The question now is how and when the Canaanite Phoenicians arrived in the coasts of the Atlantic and may be beyond? The answer came through modern studies which presented various possibilities.

Traditional texts say that in 1100 BC they established a city named Cadis not far from Gibraltar, but the finds there told us that they belong to the eighth century BC. Spanish archaeologist Francisco Gills believes that a drawing discovered in a rocky resort in the mountains overlooking Gibraltar solves this question. The drawing was discovered in a remote area in a cork forest and it has the same style of drawings belonging to the late third millennium BC which has a sale ship surrounded by several still shapes.

Archaeological studies proved, behind any doubt, that these ships are Phoenician, and that the Phoenicians had settled there in the eighth century BC with many groups of them settling along the Spanish Coast which enabled them to trade with these remote areas to which they brought their products and from which they imported products of the Iberian island.

In 814 BC the Phoenicians established the city of Carthage on the Tunisian Coast which, within a period of 300 years, became the strongest stronghold dominating the western Mediterranean and gradually developed a civilization known by the Romans as the Punic civilization in the third century BC. With the rising of Rome and the spread of its hegemony in Central Mediterranean it was involved in a series of battles with Carthage labeled as the Punic Wars, and when Hannibal was preparing to invade Rome, he was defeated in 202 BC near Carthage. The Romans burnt Carthage down in 136 BC, destroying the last of the Phoenician cities.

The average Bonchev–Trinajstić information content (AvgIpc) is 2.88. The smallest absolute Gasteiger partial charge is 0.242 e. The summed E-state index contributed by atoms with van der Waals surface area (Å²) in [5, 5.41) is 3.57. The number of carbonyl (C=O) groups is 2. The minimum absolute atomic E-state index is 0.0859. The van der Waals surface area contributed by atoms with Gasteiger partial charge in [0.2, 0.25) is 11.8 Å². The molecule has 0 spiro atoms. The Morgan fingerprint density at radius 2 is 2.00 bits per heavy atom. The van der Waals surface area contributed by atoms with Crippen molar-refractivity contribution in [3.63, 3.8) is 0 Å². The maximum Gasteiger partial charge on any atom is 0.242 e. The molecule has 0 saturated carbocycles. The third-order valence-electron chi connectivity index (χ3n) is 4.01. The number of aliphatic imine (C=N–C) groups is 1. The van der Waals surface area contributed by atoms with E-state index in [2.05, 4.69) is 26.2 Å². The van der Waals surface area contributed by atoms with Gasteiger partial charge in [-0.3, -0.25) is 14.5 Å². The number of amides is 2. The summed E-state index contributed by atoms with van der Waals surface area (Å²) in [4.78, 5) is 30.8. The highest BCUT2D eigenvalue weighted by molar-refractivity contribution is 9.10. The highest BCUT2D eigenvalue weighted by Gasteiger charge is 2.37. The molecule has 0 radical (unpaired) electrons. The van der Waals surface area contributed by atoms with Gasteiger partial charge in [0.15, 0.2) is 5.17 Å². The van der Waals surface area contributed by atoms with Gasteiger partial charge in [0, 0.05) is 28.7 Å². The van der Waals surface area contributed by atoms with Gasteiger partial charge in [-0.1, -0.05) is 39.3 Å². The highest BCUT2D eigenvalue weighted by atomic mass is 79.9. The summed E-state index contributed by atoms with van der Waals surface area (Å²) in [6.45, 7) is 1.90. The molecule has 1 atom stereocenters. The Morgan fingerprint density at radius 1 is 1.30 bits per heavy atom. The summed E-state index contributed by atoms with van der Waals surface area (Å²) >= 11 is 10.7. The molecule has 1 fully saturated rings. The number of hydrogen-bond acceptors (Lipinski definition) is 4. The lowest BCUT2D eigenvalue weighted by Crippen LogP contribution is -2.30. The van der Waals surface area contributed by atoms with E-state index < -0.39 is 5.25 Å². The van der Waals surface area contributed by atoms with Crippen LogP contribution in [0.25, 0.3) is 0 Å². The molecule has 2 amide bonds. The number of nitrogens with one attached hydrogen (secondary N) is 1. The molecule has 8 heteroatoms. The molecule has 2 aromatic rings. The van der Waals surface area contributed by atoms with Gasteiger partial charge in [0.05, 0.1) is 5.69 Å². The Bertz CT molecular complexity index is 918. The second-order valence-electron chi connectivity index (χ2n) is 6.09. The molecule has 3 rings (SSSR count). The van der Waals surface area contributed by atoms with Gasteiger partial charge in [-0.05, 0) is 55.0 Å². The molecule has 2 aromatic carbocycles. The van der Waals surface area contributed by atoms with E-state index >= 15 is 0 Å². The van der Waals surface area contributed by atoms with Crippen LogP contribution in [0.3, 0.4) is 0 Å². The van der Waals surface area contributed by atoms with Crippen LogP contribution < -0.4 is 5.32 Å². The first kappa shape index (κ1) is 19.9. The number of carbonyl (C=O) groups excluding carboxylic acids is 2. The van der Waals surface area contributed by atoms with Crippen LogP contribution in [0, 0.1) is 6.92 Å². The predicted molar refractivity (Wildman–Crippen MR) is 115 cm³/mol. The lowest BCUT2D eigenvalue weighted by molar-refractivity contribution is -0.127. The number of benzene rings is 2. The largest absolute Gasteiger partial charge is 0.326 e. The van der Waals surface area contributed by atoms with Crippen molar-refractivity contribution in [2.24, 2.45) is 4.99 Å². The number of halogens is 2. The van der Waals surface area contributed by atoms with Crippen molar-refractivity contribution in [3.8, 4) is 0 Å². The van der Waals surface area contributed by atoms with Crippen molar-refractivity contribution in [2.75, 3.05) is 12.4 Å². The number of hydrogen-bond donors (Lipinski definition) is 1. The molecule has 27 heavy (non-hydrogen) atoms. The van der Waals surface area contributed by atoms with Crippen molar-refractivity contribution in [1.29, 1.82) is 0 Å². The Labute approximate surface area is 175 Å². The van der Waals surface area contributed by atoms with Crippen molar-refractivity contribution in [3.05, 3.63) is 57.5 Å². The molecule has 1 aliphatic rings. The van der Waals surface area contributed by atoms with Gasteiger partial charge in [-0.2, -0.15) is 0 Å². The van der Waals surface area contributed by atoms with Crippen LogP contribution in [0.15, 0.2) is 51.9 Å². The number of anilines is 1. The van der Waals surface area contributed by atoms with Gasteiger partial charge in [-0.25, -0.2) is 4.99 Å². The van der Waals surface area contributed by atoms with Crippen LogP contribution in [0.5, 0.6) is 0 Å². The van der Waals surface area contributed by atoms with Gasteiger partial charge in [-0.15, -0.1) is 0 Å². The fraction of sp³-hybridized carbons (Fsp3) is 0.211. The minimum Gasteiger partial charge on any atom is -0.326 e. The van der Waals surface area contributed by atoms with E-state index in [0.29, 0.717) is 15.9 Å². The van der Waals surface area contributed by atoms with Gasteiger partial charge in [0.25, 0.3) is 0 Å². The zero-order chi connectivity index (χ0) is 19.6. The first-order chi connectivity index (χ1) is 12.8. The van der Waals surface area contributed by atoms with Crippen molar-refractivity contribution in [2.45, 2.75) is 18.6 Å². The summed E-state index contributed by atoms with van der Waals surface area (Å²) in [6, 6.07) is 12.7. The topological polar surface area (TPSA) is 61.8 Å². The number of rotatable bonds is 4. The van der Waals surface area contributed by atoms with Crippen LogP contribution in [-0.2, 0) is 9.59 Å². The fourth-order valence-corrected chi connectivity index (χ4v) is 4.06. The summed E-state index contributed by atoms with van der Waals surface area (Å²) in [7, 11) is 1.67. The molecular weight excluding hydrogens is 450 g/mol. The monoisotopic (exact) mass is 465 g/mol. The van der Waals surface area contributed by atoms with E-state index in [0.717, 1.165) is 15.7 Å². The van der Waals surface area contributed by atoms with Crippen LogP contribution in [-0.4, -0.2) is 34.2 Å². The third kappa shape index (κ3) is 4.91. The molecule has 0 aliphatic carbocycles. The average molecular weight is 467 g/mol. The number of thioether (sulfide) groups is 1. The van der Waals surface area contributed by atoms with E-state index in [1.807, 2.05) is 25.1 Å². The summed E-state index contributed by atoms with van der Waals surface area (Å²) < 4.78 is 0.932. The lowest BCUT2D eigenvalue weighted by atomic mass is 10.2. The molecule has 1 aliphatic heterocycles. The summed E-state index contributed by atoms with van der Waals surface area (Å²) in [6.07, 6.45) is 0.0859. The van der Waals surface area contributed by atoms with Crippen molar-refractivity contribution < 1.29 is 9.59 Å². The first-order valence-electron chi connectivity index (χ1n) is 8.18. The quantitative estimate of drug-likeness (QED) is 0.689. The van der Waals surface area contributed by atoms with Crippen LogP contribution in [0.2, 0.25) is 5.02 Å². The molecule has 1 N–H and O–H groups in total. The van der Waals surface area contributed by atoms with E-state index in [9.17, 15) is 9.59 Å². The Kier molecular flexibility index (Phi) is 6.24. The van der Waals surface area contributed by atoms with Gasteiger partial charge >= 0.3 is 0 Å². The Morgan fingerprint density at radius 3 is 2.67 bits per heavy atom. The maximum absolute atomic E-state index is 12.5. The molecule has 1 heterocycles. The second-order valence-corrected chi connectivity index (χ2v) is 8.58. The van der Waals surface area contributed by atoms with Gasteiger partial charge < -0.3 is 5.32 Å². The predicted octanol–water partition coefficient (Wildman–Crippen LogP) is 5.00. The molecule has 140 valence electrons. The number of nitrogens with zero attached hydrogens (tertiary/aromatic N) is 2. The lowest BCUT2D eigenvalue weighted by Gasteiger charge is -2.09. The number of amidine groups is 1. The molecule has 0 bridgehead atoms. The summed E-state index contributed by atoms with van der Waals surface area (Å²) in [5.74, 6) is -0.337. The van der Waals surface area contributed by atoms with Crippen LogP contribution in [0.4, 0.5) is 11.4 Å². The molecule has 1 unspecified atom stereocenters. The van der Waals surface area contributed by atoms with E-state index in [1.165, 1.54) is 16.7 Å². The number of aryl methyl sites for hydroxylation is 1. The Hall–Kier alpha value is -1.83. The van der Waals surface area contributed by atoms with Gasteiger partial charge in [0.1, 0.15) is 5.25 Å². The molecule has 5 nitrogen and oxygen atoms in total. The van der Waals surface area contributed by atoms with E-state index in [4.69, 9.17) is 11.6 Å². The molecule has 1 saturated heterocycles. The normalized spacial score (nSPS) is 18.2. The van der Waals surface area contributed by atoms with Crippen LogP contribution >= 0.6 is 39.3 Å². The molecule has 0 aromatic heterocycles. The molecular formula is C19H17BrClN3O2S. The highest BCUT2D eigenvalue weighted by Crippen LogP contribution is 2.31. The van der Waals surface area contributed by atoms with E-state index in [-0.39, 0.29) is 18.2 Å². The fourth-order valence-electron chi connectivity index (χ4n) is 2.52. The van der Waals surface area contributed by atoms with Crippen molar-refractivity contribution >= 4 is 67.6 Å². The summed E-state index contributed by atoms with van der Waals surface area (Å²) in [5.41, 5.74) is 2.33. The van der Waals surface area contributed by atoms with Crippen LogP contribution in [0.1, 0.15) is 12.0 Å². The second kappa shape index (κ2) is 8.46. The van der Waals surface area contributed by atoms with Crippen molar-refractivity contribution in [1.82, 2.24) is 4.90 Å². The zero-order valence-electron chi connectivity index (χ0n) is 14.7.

The Phoenicians, masters of navigation, could link several parts of the world with each other. Since their early achievements on the Syrian Coast they succeeded in seafaring and could reach distant regions practicing trade and peaceful exchanges. They had an unusual capacity to acclimatize with any political regime in the countries they reached, because their main aim was trade, not war. The several stations and ports they established helped them succeed in their trade activity and to prosper.

Their experiences in the sea motivated them to establish two ports in every coastal city they settle in, whether in their home cities or in the far settlements west of the Mediterranean or south of Spain; one in the north and the second in the south. The main reason behind that is to guarantee the safety of their ships from natural hazards and sea storms, and they used to set sales in the northern port if the wind is south bound, and to set sales in the southern port if the wind is north bound. By this the Phoenicians could avoid sea storms in their early sea journeys.

But when they built strong piers and wave breakers to protect their ships the notion of two ports was used for strategic defensive purposes. What helped them in building ports is their instinct to establish their cities at bays or on islands near the shores.

 

Haifaa Mafalani